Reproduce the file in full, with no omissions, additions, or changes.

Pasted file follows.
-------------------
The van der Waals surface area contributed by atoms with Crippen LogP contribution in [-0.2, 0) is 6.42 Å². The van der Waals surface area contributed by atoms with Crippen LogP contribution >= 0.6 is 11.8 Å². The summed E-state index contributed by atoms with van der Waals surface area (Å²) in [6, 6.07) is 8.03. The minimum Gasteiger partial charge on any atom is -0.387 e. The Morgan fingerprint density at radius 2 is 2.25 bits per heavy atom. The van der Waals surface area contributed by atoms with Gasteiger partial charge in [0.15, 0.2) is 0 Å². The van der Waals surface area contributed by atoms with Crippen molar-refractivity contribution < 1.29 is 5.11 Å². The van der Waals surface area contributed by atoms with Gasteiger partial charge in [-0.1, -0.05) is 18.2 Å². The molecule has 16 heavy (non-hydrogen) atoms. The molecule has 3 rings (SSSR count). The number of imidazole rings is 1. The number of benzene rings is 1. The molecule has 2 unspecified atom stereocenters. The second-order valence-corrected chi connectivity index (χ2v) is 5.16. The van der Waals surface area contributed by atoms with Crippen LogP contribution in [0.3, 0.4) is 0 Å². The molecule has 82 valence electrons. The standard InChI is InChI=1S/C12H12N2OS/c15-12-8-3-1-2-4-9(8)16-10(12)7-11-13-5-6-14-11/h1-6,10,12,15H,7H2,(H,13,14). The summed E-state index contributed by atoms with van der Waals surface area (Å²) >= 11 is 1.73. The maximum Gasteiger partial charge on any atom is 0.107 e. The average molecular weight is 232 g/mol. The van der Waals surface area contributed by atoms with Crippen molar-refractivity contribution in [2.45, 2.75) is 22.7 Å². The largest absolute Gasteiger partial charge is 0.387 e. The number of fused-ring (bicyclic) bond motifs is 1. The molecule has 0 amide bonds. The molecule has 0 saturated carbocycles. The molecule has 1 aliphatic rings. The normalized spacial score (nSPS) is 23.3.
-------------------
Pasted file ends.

The van der Waals surface area contributed by atoms with Crippen LogP contribution in [-0.2, 0) is 6.42 Å². The van der Waals surface area contributed by atoms with Crippen LogP contribution >= 0.6 is 11.8 Å². The summed E-state index contributed by atoms with van der Waals surface area (Å²) in [6, 6.07) is 8.03. The minimum Gasteiger partial charge on any atom is -0.387 e. The Morgan fingerprint density at radius 2 is 2.25 bits per heavy atom. The van der Waals surface area contributed by atoms with Gasteiger partial charge in [0.15, 0.2) is 0 Å². The van der Waals surface area contributed by atoms with Crippen molar-refractivity contribution < 1.29 is 5.11 Å². The van der Waals surface area contributed by atoms with Gasteiger partial charge in [-0.1, -0.05) is 18.2 Å². The molecule has 16 heavy (non-hydrogen) atoms. The molecule has 3 rings (SSSR count). The number of imidazole rings is 1. The number of benzene rings is 1. The molecule has 2 unspecified atom stereocenters. The second-order valence-corrected chi connectivity index (χ2v) is 5.16. The van der Waals surface area contributed by atoms with Crippen LogP contribution in [0.3, 0.4) is 0 Å². The molecule has 82 valence electrons. The standard InChI is InChI=1S/C12H12N2OS/c15-12-8-3-1-2-4-9(8)16-10(12)7-11-13-5-6-14-11/h1-6,10,12,15H,7H2,(H,13,14). The summed E-state index contributed by atoms with van der Waals surface area (Å²) >= 11 is 1.73. The maximum Gasteiger partial charge on any atom is 0.107 e. The average molecular weight is 232 g/mol. The van der Waals surface area contributed by atoms with Crippen molar-refractivity contribution in [2.45, 2.75) is 22.7 Å². The largest absolute Gasteiger partial charge is 0.387 e. The number of fused-ring (bicyclic) bond motifs is 1. The molecule has 0 amide bonds. The molecule has 0 saturated carbocycles. The molecule has 1 aliphatic rings. The normalized spacial score (nSPS) is 23.3.